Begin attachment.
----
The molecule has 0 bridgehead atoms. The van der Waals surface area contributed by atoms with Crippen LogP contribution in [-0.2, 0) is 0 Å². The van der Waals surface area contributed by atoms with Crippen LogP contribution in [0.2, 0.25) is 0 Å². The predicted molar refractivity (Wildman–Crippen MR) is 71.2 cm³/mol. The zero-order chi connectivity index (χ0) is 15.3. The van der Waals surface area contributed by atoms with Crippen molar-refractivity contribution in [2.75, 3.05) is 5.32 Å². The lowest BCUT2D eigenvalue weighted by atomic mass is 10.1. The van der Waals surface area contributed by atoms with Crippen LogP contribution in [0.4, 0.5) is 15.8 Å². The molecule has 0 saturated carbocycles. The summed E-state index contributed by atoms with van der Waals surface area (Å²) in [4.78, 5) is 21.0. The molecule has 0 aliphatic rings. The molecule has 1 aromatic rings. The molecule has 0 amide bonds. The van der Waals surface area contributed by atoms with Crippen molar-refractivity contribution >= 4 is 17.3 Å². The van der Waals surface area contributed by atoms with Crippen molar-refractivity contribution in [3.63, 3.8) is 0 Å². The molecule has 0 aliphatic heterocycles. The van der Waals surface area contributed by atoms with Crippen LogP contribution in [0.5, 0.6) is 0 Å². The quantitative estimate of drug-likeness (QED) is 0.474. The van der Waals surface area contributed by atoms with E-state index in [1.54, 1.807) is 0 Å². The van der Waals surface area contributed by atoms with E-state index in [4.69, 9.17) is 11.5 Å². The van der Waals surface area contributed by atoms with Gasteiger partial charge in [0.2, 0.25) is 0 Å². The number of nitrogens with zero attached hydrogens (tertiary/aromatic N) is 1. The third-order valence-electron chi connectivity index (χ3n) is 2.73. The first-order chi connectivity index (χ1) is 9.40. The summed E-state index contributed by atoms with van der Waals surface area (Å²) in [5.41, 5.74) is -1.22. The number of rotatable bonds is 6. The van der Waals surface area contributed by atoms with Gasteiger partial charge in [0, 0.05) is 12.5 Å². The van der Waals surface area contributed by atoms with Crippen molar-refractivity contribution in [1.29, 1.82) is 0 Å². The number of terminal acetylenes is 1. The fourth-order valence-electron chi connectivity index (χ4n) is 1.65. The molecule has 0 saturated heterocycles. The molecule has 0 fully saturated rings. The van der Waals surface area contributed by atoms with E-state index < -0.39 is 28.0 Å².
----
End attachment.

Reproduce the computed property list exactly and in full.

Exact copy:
The molecule has 0 bridgehead atoms. The van der Waals surface area contributed by atoms with Crippen LogP contribution in [-0.2, 0) is 0 Å². The van der Waals surface area contributed by atoms with Crippen LogP contribution in [0.2, 0.25) is 0 Å². The predicted molar refractivity (Wildman–Crippen MR) is 71.2 cm³/mol. The zero-order chi connectivity index (χ0) is 15.3. The van der Waals surface area contributed by atoms with Crippen molar-refractivity contribution in [2.75, 3.05) is 5.32 Å². The lowest BCUT2D eigenvalue weighted by atomic mass is 10.1. The van der Waals surface area contributed by atoms with Crippen LogP contribution in [0.4, 0.5) is 15.8 Å². The molecule has 0 saturated carbocycles. The summed E-state index contributed by atoms with van der Waals surface area (Å²) in [4.78, 5) is 21.0. The molecule has 0 aliphatic rings. The molecule has 1 aromatic rings. The molecule has 0 amide bonds. The van der Waals surface area contributed by atoms with Crippen molar-refractivity contribution >= 4 is 17.3 Å². The van der Waals surface area contributed by atoms with Crippen molar-refractivity contribution in [3.63, 3.8) is 0 Å². The molecule has 0 aliphatic heterocycles. The van der Waals surface area contributed by atoms with Crippen LogP contribution in [0.5, 0.6) is 0 Å². The quantitative estimate of drug-likeness (QED) is 0.474. The van der Waals surface area contributed by atoms with E-state index in [1.54, 1.807) is 0 Å². The van der Waals surface area contributed by atoms with E-state index in [4.69, 9.17) is 11.5 Å². The van der Waals surface area contributed by atoms with Gasteiger partial charge in [0.2, 0.25) is 0 Å². The number of nitrogens with zero attached hydrogens (tertiary/aromatic N) is 1. The third-order valence-electron chi connectivity index (χ3n) is 2.73. The first-order chi connectivity index (χ1) is 9.40. The summed E-state index contributed by atoms with van der Waals surface area (Å²) in [5.41, 5.74) is -1.22. The number of rotatable bonds is 6. The van der Waals surface area contributed by atoms with Gasteiger partial charge in [0, 0.05) is 12.5 Å². The van der Waals surface area contributed by atoms with Crippen molar-refractivity contribution in [1.29, 1.82) is 0 Å². The number of terminal acetylenes is 1. The fourth-order valence-electron chi connectivity index (χ4n) is 1.65. The molecule has 0 saturated heterocycles. The molecule has 0 fully saturated rings. The van der Waals surface area contributed by atoms with E-state index < -0.39 is 28.0 Å².